John Walker's Electronic House

We Want Mohr!

by on Oct.08, 2005, under The Rest

Neil Mohr is officially the Best Person Ever Made.


Thank you to all who suggested help for fixing the boot record thingamies. Neil has achieved exactly this, and now I have all my files back!

Now. I’m assuming that some evil took place somewhere inside the scary parts of the computer. Can those of wisdom out there tell me if plugging it back in again is going to have the same thing re-muddle the thing again, and put me back where I started? Is GRUB going to do some untold evil? Is there something in all the confusing “(hda 0,1)” type nonsense in the GRUB info that will muck it all up?

Sorry if I’ve confused everyone with these technical terms.

2 Comments for this entry

  • Rev. S Campbell

    Wow! So it’s true – Christians really CAN bring stuff back from the dead!

    I still keep reading it as that you have all your *flies* back, though.

  • dwm


    I am not one of those mystical ‘those of wisdom’ persons you refer to, but I know a fair bit about GRUB and Linux and I think I can help you out.

    (Before you do anything, however, I really would urge you to backup anything vital you care about from the machine. We are fiddling with some fairly low-level innards here, and I wouldn’t want to be responsible for breaking your computer *and* losing any files you care about.)

    PCs boot up in several stages, one by one:
    1: BIOS. The BIOS starts, does various very low-level things (like finding all of your hard drives and beeping a few times). When finished, it will then run the bootloader.
    2: The Bootloader. The bootloader is the very first program run from your hard drive when your machine starts up. It’s installed in a special bit at the very start of the disk, called the Master Boot Record, or MBR. It’s job is very simple — find the operating system, wherever it may be, and run it. And then get’s out of the way.
    3: The Operating System. Windows or Linux, it starts up, loads some drivers, and eventually asks you to login.

    On a Windows box, #2 is normally the fairly invisible bootloader that comes with Windows, and #3 is Windows itself.

    GRUB is also a bootloader. If you install GRUB onto your hard drive as part of a Linux install, it will overwrite the regular Windows bootloader so that (as you found) when you turn your computer on it will dutifully start up your new Linux installation. Which is fine, unless you want Windows back.

    The trick you’ve used to get access to Windows back is simple; the XP CD simply but the regular Windows bootloader back where it had originally left it, overwriting the GRUB upstart that had replaced it. So you now have Windows back. But presumably no Linux.

    Of course, if you put GRUB back as it was, you’ll be back to your can’t-boot-Windows square one position again.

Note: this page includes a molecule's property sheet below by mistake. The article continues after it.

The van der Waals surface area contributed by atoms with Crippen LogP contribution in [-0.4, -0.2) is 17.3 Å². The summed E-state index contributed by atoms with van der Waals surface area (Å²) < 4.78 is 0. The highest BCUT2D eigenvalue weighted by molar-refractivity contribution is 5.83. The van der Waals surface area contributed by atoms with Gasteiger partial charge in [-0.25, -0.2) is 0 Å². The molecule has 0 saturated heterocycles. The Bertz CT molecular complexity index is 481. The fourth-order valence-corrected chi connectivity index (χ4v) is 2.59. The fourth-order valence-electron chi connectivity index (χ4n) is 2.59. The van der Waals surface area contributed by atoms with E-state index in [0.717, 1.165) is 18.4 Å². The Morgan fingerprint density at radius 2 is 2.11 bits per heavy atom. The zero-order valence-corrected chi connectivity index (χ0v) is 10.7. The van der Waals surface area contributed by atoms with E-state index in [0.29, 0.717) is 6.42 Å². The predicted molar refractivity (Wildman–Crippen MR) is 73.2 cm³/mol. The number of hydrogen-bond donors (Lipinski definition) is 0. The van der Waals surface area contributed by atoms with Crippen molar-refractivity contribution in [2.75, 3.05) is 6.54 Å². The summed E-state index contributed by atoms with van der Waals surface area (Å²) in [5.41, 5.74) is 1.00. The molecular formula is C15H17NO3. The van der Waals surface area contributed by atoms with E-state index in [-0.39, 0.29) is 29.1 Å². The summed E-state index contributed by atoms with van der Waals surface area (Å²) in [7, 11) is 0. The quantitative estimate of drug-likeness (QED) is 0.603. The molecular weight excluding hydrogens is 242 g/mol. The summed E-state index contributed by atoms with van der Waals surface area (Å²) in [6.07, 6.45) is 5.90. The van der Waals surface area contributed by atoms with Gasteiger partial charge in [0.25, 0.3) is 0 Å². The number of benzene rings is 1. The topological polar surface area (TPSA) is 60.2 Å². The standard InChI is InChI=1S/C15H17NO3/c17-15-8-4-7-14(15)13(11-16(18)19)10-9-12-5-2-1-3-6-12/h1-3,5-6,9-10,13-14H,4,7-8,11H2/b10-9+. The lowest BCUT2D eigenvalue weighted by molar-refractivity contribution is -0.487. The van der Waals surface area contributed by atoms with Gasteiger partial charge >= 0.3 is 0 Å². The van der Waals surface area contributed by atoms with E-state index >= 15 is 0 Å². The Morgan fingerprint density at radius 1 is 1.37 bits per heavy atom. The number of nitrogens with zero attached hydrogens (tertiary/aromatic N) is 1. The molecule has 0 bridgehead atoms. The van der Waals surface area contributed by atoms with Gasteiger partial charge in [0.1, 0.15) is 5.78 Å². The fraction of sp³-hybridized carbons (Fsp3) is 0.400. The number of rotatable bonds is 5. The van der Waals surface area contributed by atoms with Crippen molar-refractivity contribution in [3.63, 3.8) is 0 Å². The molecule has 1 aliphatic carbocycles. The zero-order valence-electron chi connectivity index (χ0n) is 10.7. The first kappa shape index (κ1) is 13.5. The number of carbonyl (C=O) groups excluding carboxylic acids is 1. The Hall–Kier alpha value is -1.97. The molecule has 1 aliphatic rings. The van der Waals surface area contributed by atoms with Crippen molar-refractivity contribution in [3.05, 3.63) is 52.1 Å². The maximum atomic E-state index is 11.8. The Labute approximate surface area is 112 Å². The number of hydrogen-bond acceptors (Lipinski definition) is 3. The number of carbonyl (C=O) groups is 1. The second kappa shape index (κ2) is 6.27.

HOWEVER: Grub is moderately cunning. Once installed, it can be instructed to present a little bootup menu asking you *which* OS you want to run when your computer boots up. To do this you’ll need to edit a GRUB configuration file so that you can teach GRUB about the different operating systems available on your machine. (Sadly, it can’t automagically work it out by itself.)

    The configuration file you’ll need to edit is called “menu.lst”. It’s usually kept in “/boot/grub/”. If you load it up in the local text-editor du jour, you’ll probably see a collection of fairly arcane GRUB commands. (With some equally arcane comments prefixed with ‘#’ all over the place explaining why they’re all there.)

    You don’t need to worry about the stuff that’s there; you just need to add some lines to the end:

    title Run Windows, dammit.
    root (hd0,0)
    chainloader +1

    The bit beginning “root (hd0,0)” is the possibly-tricky bit. You need to get the numbers right. The first number specifies which hard disk has Windows on it, and the second number specifies which disk partition has Windows on it.

    (Computing people count from zero. It’s a bit odd but not too hard to get your mind around. So disk ‘0’ is your first disk. Disk ‘1’ is your second disk. And so on. )

    I can’t tell from here which partition Windows is on. However, it’s probably on the first partition — in which case, the above incantation will work. If not, you should be able to just use a little bit of trial and error to find the right number (it can only be one of 0-3.)

    And that should be it. All being well, when you next boot up GRUB should present a menu asking which OS you want to run. (You might need to press ESC if prompted; depends on how Kubuntu set things up normally.)

    Hope that helps..